Veterans’ Reflections: ‘It Was a Thing I Had to Do’

WASHINGTON — Buster Adams ded­i­cat­ed his life to serv­ing his coun­try, though he did­n’t intend ini­tial­ly to do it through mil­i­tary ser­vice.
Orig­i­nal­ly from Texas, Adams moved here to work as a civil­ian for the U.S. Army Sig­nal Corps in 1942, when the Pen­ta­gon was still under con­struc­tion and the War Depart­ment was based in down­town Wash­ing­ton.

Buster Adams, a World War II Army veteran, poses for a picture at the Alexandria National Cemetery, Alexandria, Va.
Buster Adams, a World War II Army vet­er­an, pos­es for a pic­ture at the Alexan­dria Nation­al Ceme­tery, Alexan­dria, Va., Sept. 11, 2010. Adams dis­cussed his time in ser­vice and what it means to him to be a U.S. mil­i­tary vet­er­an.
DoD pho­to by Navy Pet­ty Offi­cer 2nd Class William Sel­by
Click to enlarge

His tal­ents with encryp­tion came in handy when he was draft­ed into the Army in 1942. He would end up spend­ing three years in the ser­vice, encod­ing mes­sages at Army Gen. Dou­glas MacArthur’s rear head­quar­ters in Oro Bay, New Guinea. 

He had­n’t intend­ed to join the Army, he said, but when he got his draft notice, he knew he had an oblig­a­tion to fulfill. 

“I was­n’t par­tic­u­lar­ly hap­py about it [at the time],” he said. “It was a thing I had to do, so I did it.” 

Adams’ Sig­nal Corps expe­ri­ence paid off in more ways than giv­ing him the skills need­ed to be a cryp­to­graph­ic clerk. His island sta­tion, he recalled, was sand­wiched between sandy beach­es with clear, warm water and coconut plantations. 

Tim­ing was on his side, as well. 

“When I first arrived there, the Bat­tle of Buna was over,” he said. “It was still tech­ni­cal­ly a com­bat zone, but the com­bat had already moved up the coast away from us.” 

Upon return­ing to the Unit­ed States in ear­ly 1946, Adams put away his uni­form and became a gov­ern­ment civil­ian employ­ee with the Sig­nal Corps. He end­ed up serv­ing more than 30 years of fed­er­al ser­vice as a ser­vice­mem­ber and civil­ian. He retired from his job with Naval Air Sys­tems Com­mand on Jan. 1, 1977.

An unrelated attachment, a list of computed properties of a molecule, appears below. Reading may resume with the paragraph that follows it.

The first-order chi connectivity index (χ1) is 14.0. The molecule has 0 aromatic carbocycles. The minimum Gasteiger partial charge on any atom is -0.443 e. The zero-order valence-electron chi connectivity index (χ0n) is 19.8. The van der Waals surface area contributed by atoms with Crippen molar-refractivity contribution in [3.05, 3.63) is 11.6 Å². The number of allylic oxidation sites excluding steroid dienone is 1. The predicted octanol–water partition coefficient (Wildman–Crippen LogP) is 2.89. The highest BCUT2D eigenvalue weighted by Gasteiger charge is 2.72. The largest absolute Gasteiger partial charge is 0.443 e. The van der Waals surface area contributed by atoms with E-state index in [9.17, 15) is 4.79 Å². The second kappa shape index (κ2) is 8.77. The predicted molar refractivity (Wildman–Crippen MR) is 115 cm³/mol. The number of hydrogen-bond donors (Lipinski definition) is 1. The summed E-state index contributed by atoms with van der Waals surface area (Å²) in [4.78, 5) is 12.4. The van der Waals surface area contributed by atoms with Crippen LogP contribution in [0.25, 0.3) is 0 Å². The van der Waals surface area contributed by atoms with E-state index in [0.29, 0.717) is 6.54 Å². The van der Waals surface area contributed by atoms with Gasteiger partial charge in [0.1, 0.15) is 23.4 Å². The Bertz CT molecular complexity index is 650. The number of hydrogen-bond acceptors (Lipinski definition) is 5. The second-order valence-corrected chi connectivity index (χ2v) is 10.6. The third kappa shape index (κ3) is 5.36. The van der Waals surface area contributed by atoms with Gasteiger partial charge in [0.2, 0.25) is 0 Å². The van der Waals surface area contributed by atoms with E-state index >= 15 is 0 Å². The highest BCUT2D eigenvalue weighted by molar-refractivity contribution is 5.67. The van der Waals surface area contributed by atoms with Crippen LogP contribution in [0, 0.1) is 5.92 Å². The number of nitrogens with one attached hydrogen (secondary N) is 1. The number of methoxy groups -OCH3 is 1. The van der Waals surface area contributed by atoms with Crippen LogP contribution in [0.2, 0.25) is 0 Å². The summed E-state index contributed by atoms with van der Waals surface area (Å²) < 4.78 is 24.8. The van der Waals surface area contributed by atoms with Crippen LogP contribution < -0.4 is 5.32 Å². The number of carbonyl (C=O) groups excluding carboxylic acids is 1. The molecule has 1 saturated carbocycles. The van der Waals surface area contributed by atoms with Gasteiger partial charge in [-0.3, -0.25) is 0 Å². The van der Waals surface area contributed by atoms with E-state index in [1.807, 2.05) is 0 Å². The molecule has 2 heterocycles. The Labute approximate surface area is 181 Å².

Though he had­n’t intend­ed to don the uni­form when he start­ed work­ing for the Army, he said, he learned a lot of valu­able lessons as a sol­dier — lessons he thinks every young per­son needs to learn. 

“I think it builds char­ac­ter,” he said. “It gives peo­ple an appre­ci­a­tion for what we stand for in our coun­try, and I think every­body, every male at least, should have some mil­i­tary duty.” 

(“Vet­er­ans’ Reflec­tions” is a col­lec­tion of sto­ries of men and women who served their coun­try in World War II, the Kore­an War, the Viet­nam War, oper­a­tions Desert Shield and Desert Storm, and the present-day con­flicts. They will be post­ed through­out Novem­ber in hon­or of Vet­er­ans Day.) 

U.S. Depart­ment of Defense
Office of the Assis­tant Sec­re­tary of Defense (Pub­lic Affairs) 

Face­book and/or on Twit­ter

Team GlobDef

Seit 2001 ist im Internet unterwegs, um mit eigenen Analysen, interessanten Kooperationen und umfassenden Informationen für einen spannenden Überblick der Weltlage zu sorgen. war dabei die erste deutschsprachige Internetseite, die mit dem Schwerpunkt Sicherheitspolitik außerhalb von Hochschulen oder Instituten aufgetreten ist.

Alle Beiträge ansehen von Team GlobDef →